For some Friendswood residents, this is the end of long struggle to remove the dirt placed on the site.
“This is a project where the people won,” Friendswood resident Cheryl Johnson said.
Johnson and her family have been advocates of removing the dirt since early 2018. One concern for Johnson was that the placement of the dirt could cause flooding. Another concern was the source of the dirt: It came from near the former site of the Brio chemical refurbishing facility.
While Harris County Flood Control District officials have tested the dirt and said it is not contaminated, the source dirt is too close to comfort—and to Brio—for Johnson.
“Even though it wasn’t from a contaminated area, people that also lived in other areas … there were health concerns,” Johnson said.
The dirt will be moved in early 2020, HCFCD officials said in a written statement.
The material was placed on the site when the city of Friendswood allowed a project contractor to use the site, as it was not originally considered as part of the floodplain, as Community Impact Newspaper previously reported.
"The Harris County Flood Control District's purchase of the property along Dixie Farm Road is good news for the residents of Friendswood," City Manager Morad Kabiri said in an email. "This is the first phase of completing a flood mitigation project for this area that will benefit those who live adjacent to Clear Creek."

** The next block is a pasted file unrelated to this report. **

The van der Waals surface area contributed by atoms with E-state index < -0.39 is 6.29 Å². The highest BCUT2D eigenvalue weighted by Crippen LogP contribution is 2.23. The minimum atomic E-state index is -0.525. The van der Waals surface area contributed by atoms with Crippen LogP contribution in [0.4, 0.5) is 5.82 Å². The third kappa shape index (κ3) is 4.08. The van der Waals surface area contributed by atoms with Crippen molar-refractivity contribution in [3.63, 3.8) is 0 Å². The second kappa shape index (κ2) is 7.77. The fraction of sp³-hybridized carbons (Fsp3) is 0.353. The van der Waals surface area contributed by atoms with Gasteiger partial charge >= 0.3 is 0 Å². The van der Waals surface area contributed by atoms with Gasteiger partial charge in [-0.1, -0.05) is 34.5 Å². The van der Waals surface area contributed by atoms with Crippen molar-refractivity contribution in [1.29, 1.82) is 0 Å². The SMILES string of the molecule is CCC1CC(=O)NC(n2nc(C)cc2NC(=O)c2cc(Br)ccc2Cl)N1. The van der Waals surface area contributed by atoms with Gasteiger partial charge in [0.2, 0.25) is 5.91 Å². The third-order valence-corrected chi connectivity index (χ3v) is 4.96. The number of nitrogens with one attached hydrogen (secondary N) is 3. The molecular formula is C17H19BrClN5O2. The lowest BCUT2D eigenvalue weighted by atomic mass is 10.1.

The flood control district is working to include this removal as part of the final phase of construction for the South Belt Stormwater Detention Basin Project, HCFCD Deputy Executive Matt Zeve said in a written statement from the district.
The HCFCD will work to remove the dirt outside of the Clear Creek flood plain, according to a written statement from the district. The new placement of the dirt is a concern for Johnson.
“The worst thing they could do is bring it down into the Friendswood area,” she said.
HCFCD does not plan to develop the Dixie Farm Road property and instead may use it for flood control projects, according to the written statement.
“We are pleased to achieve a resolution of this situation,” Zeve said in the statement. “This property, which is in the floodplain of Clear Creek, will now be preserved from development, allowing the floodplain to do its job as nature intended.”